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June 09, 2016

Comments

Hey Don,

With respect to claim 1 being deemed patent-ineligible, I find the whole doctrine of "mental steps" to be bizarre. Nothing in 35 USC 101 suggests that a patent-eligible process excludes one involving "mental steps." But then again, there are also no express exceptions in 35 USC 101 with respect to "laws of nature," "natural phenomena" or "abstract ideas." Again, SCOTUS with the nonsensical Mayo/Alice framework has created an utterly subjective mess when it comes to patent-eligibility, and one that could have been addressed objectively (and with an evidentiary record) by applying, instead, 35 USC 112, 102 or 103.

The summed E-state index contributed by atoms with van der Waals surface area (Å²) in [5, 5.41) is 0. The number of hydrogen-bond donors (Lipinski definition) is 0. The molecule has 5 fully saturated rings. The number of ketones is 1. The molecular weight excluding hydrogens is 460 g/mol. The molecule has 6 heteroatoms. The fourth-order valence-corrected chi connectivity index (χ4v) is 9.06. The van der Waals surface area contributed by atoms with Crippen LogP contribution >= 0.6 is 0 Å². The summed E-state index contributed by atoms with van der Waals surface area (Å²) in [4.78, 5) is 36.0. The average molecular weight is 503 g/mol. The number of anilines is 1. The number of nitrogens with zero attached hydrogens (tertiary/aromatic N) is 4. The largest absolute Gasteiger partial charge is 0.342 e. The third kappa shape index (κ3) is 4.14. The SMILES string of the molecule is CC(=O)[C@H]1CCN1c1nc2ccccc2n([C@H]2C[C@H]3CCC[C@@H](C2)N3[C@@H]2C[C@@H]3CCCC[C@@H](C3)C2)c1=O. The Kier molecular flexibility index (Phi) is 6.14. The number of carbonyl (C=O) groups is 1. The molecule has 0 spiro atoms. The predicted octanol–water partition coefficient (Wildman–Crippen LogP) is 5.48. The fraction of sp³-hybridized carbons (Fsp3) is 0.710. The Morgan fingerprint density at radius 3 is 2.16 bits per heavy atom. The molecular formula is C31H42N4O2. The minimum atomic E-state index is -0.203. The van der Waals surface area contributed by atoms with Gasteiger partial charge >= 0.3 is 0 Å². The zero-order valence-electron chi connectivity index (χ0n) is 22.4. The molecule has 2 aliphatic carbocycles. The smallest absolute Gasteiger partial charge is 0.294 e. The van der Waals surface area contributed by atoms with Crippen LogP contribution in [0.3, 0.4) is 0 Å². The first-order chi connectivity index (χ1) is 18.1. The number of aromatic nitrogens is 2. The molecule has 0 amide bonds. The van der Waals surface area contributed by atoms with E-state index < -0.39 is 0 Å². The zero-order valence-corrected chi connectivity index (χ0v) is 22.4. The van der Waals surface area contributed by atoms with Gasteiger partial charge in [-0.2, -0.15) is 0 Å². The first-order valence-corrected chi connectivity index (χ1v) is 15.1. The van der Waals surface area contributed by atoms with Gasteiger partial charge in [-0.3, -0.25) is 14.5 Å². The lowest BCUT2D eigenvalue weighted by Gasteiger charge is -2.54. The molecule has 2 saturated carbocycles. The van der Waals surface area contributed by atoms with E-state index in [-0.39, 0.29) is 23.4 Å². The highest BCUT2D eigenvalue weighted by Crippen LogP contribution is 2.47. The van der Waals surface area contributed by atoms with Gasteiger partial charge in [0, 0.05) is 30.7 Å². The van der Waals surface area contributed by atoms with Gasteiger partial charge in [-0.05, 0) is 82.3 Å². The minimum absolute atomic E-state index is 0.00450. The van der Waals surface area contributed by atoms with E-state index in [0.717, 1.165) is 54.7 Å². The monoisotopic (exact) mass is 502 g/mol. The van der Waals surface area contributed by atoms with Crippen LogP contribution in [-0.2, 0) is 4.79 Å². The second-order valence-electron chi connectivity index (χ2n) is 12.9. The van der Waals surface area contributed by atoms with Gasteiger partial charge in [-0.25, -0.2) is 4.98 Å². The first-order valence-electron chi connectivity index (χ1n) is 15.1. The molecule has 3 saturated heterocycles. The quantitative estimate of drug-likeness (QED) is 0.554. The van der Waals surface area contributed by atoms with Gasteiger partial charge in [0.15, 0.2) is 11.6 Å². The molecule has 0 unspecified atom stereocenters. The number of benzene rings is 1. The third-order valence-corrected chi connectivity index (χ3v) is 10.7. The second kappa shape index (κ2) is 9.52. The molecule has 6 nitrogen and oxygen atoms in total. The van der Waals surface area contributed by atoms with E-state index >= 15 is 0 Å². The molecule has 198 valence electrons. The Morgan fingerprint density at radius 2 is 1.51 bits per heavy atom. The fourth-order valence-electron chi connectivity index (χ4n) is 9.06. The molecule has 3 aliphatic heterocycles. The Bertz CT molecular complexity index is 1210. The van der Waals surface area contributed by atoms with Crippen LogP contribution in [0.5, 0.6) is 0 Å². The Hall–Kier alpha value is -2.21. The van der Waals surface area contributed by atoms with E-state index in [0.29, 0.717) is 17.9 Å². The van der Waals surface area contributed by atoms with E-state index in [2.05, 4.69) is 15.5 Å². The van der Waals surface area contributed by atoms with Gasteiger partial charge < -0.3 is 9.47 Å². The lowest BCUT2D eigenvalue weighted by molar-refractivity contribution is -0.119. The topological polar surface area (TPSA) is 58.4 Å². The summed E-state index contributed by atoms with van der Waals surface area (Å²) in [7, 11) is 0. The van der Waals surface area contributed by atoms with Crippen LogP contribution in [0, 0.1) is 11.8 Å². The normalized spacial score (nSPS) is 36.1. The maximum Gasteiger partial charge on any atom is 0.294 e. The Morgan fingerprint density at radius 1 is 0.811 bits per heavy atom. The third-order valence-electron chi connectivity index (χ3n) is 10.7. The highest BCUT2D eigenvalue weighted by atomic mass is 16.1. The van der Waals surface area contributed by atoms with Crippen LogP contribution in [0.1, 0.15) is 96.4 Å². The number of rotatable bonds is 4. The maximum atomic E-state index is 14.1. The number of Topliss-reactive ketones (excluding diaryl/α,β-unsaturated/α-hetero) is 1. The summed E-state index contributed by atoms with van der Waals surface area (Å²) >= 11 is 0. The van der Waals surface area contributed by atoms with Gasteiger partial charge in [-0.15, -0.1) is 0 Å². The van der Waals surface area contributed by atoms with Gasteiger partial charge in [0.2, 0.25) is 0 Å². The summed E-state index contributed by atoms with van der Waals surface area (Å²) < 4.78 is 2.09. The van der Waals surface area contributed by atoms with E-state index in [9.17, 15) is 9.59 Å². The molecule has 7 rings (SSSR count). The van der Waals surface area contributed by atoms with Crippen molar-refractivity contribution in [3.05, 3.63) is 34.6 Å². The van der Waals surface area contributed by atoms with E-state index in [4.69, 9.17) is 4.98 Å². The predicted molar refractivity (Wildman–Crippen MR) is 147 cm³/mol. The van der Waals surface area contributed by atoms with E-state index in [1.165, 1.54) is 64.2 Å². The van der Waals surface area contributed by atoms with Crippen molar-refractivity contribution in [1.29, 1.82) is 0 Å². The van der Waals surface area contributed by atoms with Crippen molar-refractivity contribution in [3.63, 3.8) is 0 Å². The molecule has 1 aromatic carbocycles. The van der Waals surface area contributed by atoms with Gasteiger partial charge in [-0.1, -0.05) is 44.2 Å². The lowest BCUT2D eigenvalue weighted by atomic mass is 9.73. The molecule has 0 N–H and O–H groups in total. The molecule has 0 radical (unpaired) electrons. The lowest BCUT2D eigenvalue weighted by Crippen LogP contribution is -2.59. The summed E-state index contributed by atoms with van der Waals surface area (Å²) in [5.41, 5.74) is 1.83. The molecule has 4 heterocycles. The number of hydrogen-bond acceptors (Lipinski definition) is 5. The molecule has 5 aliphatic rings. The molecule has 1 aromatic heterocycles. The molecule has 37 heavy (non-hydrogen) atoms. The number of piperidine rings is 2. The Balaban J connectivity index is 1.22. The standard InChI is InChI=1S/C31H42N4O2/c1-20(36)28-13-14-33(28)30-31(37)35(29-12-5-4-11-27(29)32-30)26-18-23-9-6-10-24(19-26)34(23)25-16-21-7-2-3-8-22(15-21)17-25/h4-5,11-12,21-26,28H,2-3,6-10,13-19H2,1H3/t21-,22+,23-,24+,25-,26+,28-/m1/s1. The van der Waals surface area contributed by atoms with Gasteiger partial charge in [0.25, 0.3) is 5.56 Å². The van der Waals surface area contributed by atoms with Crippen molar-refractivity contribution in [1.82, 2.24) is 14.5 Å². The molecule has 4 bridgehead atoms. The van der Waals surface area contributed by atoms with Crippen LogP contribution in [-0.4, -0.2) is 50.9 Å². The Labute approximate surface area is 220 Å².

If the invention resides not in the specific method steps (technology), what is the point in being restricted to reciting rarely used method steps if third parties can just substitute commonly used steps/technology and avoid the patent? There is now almost a requirement for non-obviousness in the 101 test for subject matter eligibility.

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